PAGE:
With her brother at her side, disguised as a girl so the Turks wouldn’t take him, they set off toward boats that were sent to help evacuate her coastline town, Smyrna, and headed to their new life in Greece.

“My grandfather — her husband — was also from there, and he was about 11 when this was happening,” said Hellen McDonald, clinical assistant professor in Social Work. “Her mother dressed him up as a monk so the Turks would not keep him.”

They arrived at Pirea, the main port of Greece and began their new life in a country that saw them as dirty and not Greek. Returning home, where they were also viewed as outsiders, wasn’t an option.

She married at 16 and moved to a makeshift home that the community built for all of the migrants.

“The community built these huge apartment complexes for them and that’s where a lot of the refugees — they don’t like to be called refugees — a lot of the individuals that came from Smyrna settled in,” McDonald said.

She lived in a town called Peristeri until her death in 1999. In English, Peristeri means dove, the symbol for peace.

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The Greek-Turkish exchange, German-Polish exchange, Partition of India and Cyprus Crisis are all events of forced migration in the 20th century, when millions of people were forced to leave their homelands, largely never returning.

The documentary “Twice a Stranger” combines video testimonies, rare film archives and photos from survivors to bring their stories to light. The film will be shown by Modern Greek Studies at 6 p.m. on May 8 in the Lucy Ellis Lounge of the Foreign Languages Building.

Dr. Stefanos Katsikas, director of Modern Greek Studies, will begin the screening with a short introduction to provide background on the historical events being highlighted.

“Twice a Stranger” premiered at an exhibition in the Benaki Museum in Athens and was highly successful, Katsikas said. He had to receive permission from the museum to show the documentary, making this the first time it will be screened in the Midwest.

A conflict between Greece and the Ottoman Empire in 1919 led to a war over control of the region around Smyrna. The Greek army was granted a mandate after World War I to exercise control of the region for five years followed by a referendum which would determine the future status of the area, Katsikas said.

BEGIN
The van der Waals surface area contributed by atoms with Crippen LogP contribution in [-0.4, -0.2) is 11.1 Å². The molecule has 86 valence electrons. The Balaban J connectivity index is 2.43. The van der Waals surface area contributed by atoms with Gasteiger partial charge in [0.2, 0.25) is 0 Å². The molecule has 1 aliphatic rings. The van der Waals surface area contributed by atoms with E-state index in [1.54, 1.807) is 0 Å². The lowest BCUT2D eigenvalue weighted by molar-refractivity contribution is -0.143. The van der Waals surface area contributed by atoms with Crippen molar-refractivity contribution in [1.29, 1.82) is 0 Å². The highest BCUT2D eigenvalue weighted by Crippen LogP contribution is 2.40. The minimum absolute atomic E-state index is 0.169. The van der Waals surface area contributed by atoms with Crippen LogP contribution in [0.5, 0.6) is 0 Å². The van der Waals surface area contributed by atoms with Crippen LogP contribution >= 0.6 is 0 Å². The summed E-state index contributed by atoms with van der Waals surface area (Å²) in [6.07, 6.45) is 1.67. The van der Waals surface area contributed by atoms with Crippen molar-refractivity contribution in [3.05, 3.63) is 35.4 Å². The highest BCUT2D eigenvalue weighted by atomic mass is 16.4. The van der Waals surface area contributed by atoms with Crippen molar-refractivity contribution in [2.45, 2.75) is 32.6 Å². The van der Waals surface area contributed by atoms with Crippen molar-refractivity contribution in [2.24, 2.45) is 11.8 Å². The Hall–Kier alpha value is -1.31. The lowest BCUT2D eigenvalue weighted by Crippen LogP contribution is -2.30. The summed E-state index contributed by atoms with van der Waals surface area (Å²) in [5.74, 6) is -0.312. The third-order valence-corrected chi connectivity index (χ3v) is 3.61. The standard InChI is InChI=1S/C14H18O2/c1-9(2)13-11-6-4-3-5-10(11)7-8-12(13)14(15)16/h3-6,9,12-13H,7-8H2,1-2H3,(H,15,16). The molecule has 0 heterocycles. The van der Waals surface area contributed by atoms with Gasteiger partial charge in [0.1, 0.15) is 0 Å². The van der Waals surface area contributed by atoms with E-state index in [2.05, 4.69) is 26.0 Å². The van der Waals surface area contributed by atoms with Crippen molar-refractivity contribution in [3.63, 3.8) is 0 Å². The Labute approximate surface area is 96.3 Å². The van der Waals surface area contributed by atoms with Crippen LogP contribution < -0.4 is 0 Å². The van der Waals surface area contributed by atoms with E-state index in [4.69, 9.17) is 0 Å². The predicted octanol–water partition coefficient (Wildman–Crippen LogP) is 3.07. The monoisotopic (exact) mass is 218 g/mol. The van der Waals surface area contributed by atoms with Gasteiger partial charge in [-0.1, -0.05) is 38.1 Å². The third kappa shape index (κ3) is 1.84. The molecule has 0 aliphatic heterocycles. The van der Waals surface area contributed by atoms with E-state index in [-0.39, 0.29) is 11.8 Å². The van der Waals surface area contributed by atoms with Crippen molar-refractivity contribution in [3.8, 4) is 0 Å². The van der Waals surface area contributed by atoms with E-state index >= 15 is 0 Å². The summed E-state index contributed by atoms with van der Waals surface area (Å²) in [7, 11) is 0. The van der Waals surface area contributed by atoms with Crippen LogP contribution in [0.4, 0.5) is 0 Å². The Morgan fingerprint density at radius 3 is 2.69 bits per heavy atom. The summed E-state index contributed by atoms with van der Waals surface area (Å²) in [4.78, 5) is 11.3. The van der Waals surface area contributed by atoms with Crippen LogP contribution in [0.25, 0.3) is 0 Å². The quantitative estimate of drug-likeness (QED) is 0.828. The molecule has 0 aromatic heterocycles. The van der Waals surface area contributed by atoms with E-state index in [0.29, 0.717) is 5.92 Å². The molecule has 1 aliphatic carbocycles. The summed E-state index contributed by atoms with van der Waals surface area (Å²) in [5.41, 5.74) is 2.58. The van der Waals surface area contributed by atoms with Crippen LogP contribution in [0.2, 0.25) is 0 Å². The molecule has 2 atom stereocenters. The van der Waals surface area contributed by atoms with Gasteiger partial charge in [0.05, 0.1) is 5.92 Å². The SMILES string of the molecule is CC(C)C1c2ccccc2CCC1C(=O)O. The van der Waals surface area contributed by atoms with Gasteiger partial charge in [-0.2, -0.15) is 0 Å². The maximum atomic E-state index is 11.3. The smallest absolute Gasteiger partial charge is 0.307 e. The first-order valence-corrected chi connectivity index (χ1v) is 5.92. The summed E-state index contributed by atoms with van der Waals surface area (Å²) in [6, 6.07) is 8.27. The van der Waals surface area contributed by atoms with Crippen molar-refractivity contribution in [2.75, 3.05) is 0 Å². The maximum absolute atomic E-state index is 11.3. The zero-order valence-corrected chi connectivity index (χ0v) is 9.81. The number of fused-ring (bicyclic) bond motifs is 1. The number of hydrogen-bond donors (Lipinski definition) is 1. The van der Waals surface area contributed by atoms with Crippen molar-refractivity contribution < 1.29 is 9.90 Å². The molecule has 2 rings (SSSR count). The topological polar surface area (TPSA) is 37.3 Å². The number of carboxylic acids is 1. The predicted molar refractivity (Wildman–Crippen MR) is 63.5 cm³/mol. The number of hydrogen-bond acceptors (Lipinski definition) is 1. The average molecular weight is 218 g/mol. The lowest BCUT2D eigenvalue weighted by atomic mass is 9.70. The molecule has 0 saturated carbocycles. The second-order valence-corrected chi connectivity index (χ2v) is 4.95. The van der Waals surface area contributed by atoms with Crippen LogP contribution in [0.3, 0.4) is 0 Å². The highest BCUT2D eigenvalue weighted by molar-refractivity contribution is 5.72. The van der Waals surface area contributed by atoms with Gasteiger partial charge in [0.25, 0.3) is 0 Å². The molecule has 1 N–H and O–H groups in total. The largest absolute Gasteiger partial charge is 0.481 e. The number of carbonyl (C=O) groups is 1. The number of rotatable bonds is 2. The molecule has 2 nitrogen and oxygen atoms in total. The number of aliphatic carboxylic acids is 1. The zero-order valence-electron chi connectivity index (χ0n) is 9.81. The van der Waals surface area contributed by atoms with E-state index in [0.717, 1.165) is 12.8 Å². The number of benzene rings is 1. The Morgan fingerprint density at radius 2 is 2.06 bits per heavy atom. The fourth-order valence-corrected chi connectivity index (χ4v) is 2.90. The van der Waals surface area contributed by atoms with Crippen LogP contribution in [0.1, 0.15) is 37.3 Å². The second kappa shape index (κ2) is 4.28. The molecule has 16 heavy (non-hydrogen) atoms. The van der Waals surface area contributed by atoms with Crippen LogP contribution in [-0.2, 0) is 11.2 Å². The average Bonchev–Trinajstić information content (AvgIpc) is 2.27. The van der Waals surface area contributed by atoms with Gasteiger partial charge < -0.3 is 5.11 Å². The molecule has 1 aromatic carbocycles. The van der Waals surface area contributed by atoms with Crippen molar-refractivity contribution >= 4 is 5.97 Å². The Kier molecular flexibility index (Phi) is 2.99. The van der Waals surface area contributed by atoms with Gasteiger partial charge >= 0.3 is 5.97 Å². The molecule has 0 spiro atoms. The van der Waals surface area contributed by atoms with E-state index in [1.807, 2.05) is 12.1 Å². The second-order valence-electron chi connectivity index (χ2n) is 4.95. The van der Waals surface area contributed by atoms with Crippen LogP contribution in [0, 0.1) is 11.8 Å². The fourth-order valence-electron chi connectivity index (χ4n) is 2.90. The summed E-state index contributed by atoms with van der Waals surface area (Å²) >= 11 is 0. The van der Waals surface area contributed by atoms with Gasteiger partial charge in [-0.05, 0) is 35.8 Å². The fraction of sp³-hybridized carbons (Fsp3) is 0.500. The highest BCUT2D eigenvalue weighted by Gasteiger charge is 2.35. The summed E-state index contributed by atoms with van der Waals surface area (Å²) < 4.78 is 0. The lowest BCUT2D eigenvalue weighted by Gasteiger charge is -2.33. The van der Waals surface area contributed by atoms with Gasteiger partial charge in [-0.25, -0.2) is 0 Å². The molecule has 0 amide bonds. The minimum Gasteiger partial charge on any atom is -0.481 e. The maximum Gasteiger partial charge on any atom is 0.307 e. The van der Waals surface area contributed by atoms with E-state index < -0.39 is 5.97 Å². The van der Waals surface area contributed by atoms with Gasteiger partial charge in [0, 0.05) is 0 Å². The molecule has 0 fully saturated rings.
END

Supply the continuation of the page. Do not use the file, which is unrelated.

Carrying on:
Greek authorities took advantage of a strong presence of ethnic Greeks in the area. The outcome of the referendum would be in Greece’s favor and the region would become Greek territory. This was not seen favorably by Turks who wanted this region to be part of the Ottoman Empire or any succeeding Turkish nation state.

Greece lost the war, and its troops withdrew, which sparked a negotiation between the two sides over the territorial status of Greece and Turkey, ending the signing of the Lausanne Peace Treaty. Part of this treaty was a protocol which provided for the compulsory exchange of populations so that all Muslims living in Greece moved to Turkey and all Greek-Orthodox people in Turkey would head to Greece. It was believed that a population exchange would guarantee peace and security between the two states.

A conflict between Greece and the Ottoman Empire in 1919 led to a war over occupying territory in Turkey. While Greece was granted a mandate after World War I to occupy the region, Greek authorities in Smyrna were working on a five-year referendum that would determine the fate of the same area.

Greece lost the war and its troops were forced to leave, which sparked a negotiation: the two states would exchange populations so that all Muslims living in Greece moved to Turkey and all Greek-Orthodox people in Turkey would head to Greece.

“In order to be a Greek, you need to speak a Greek language and be Greek-Orthodox. In Turkey, the established view was to be a Turk, you had to speak Turkish but also be a Muslim,” Katsikas said. “This resulted in one of the biggest humanitarian crises in the beginning of the 20th century – 1.5 million Greek-Orthodox and half a million Muslims leaving their homelands.”

Katsikas said one of the problems with this was many Muslims couldn’t speak Turkish and many of the Greek-Orthodox couldn’t speak Greek, causing them to be viewed as outcasts.